Both of these thermoplastics have near-homogeneous properties. Due to the MJF printing process, these parts have comparable strength in the X, Y, and Z directions.
Thermoset plastics cannot be remelted once they have been cured. The 3D printing method used to print thermoset plastics is called stereolithography or SLA. In this process, a laser scans over a liquid bath of light-activated photopolymer resin, hardening the areas to be printed and leaving the rest as a liquid.
Parts printed with SLA have an extremely smooth and high-quality surface finish. They usually have a high yield strength, and are quite stiff. They tend to be more brittle than thermoplastics, so they are not ideal for high-impact applications. There are, however, certain resins which have been formulated to provide a mix of strength and stiffness as well as toughness.
Accura Xtreme 200 is our strongest SLA resin. It has a higher yield strength and similar stiffness to PA12 GB. For a rigid SLA material, it is exceptionally tough, and well-designed parts should be able to handle moderate impact loads.
Yes, metals can be 3D printed! While typically more costly than plastics, parts 3D printed in metal are by far the strongest. We offer a wide variety of metals for 3D printing, including steel, aluminum, and a variety of precious metals.
For industrial load-bearing applications, aluminum is a top choice because parts are printed using a process known as selective laser melting (SLM). This process uses a computer-controlled laser to fully melt aluminum powder. Aluminum is also corrosion-resistant and has exceptional electrical and thermal conductivity.
Steel is also available but it’s not recommended for heavy-duty industrial applications because it is printed very differently than aluminum. It is printed using an adhesive binder, which is later replaced with bronze. This process results in a part that is 60% steel, and 40% bronze. It’s still a very strong material, but for the best mechanical performance, aluminum is a better choice.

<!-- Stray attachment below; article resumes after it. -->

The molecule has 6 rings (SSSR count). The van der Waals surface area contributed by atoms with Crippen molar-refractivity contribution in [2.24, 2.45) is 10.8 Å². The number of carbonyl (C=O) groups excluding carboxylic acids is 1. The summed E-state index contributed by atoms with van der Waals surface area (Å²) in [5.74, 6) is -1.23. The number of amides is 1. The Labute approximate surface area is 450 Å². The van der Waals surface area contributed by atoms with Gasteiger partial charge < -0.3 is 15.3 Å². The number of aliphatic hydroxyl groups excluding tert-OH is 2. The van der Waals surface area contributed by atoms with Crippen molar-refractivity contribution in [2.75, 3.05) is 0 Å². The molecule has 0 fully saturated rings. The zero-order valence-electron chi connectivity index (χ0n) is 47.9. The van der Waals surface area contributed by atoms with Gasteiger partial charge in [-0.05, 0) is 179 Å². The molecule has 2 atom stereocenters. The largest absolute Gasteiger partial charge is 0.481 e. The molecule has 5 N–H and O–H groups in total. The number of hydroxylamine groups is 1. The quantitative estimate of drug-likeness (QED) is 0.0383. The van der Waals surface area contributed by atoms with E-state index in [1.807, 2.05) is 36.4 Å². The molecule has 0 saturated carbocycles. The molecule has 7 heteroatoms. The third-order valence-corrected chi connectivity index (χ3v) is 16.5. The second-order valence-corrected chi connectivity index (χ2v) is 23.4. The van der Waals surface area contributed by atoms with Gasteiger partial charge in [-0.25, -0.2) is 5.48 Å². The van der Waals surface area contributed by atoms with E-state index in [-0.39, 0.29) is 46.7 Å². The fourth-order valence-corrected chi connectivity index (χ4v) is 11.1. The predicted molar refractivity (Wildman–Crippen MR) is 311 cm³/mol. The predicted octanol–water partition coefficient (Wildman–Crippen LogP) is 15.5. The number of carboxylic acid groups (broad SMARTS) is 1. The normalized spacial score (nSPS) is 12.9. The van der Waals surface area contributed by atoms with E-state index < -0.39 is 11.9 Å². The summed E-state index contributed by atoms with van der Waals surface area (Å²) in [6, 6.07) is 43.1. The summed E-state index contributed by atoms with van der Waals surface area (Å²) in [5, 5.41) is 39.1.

3D printed aluminum is one of the strongest 3D printing materials. It has an impressively high strength-to-weight ratio, and is perfect for creating parts that are strong, tough, and also lightweight such as drone frames. It has a yield strength 4-5 times higher than our Accura Xtreme 200 SLA resin and based on elastic modulus, it is over 20 times stiffer!
Material Data Sheets
Every material offered at Shapeways comes with a detailed material datasheet. These datasheets provide useful information including a comprehensive list of mechanical and thermal properties. These datasheets can be found at the bottom of every Shapeways material information page. For example, here’s the datasheet for PA12 GB.
Thermal and Environmental Factors
Sometimes you’ll want your parts to be able to withstand exposure to heat, light, and moisture. Some 3D printing materials are specifically formulated to be resistant to these conditions, and others should be avoided. Thermal and environmental factors must be taken into account to ensure parts will remain strong in harsh conditions.
When parts will be used close to a heat source, or in a hot environment, it’s important that they do not deform or melt due to heat. 3D printed metals have the best temperature resistance by far.